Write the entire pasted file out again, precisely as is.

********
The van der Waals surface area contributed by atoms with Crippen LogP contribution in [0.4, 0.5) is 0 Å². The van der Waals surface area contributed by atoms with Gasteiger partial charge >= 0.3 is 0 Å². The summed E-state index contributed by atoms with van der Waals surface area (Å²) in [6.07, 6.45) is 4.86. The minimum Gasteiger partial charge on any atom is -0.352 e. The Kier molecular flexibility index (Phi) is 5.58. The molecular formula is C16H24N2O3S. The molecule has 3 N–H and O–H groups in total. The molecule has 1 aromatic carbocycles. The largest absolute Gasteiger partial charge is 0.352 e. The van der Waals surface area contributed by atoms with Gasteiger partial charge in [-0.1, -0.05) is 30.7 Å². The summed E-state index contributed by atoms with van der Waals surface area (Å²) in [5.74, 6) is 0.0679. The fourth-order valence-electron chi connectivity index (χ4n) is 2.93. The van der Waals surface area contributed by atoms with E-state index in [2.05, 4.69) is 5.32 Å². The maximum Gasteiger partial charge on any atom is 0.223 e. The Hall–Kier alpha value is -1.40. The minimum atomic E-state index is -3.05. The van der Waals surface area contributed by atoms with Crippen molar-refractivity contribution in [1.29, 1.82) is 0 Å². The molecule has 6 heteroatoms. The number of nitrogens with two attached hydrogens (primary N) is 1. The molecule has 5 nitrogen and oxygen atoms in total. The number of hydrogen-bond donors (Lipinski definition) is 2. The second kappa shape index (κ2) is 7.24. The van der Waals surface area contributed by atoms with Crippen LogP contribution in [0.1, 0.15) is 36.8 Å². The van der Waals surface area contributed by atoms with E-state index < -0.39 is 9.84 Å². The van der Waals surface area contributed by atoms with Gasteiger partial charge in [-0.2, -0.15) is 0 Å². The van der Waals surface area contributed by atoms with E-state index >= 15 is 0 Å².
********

The van der Waals surface area contributed by atoms with Crippen LogP contribution in [0.4, 0.5) is 0 Å². The van der Waals surface area contributed by atoms with Gasteiger partial charge >= 0.3 is 0 Å². The summed E-state index contributed by atoms with van der Waals surface area (Å²) in [6.07, 6.45) is 4.86. The minimum Gasteiger partial charge on any atom is -0.352 e. The Kier molecular flexibility index (Phi) is 5.58. The molecular formula is C16H24N2O3S. The molecule has 3 N–H and O–H groups in total. The molecule has 1 aromatic carbocycles. The largest absolute Gasteiger partial charge is 0.352 e. The van der Waals surface area contributed by atoms with Gasteiger partial charge in [-0.1, -0.05) is 30.7 Å². The summed E-state index contributed by atoms with van der Waals surface area (Å²) in [5.74, 6) is 0.0679. The fourth-order valence-electron chi connectivity index (χ4n) is 2.93. The van der Waals surface area contributed by atoms with E-state index in [2.05, 4.69) is 5.32 Å². The maximum Gasteiger partial charge on any atom is 0.223 e. The Hall–Kier alpha value is -1.40. The minimum atomic E-state index is -3.05. The van der Waals surface area contributed by atoms with Crippen molar-refractivity contribution in [1.29, 1.82) is 0 Å². The molecule has 6 heteroatoms. The number of nitrogens with two attached hydrogens (primary N) is 1. The molecule has 5 nitrogen and oxygen atoms in total. The number of hydrogen-bond donors (Lipinski definition) is 2. The second kappa shape index (κ2) is 7.24. The van der Waals surface area contributed by atoms with Crippen LogP contribution in [0.1, 0.15) is 36.8 Å². The van der Waals surface area contributed by atoms with E-state index < -0.39 is 9.84 Å². The van der Waals surface area contributed by atoms with Gasteiger partial charge in [-0.2, -0.15) is 0 Å². The van der Waals surface area contributed by atoms with E-state index >= 15 is 0 Å².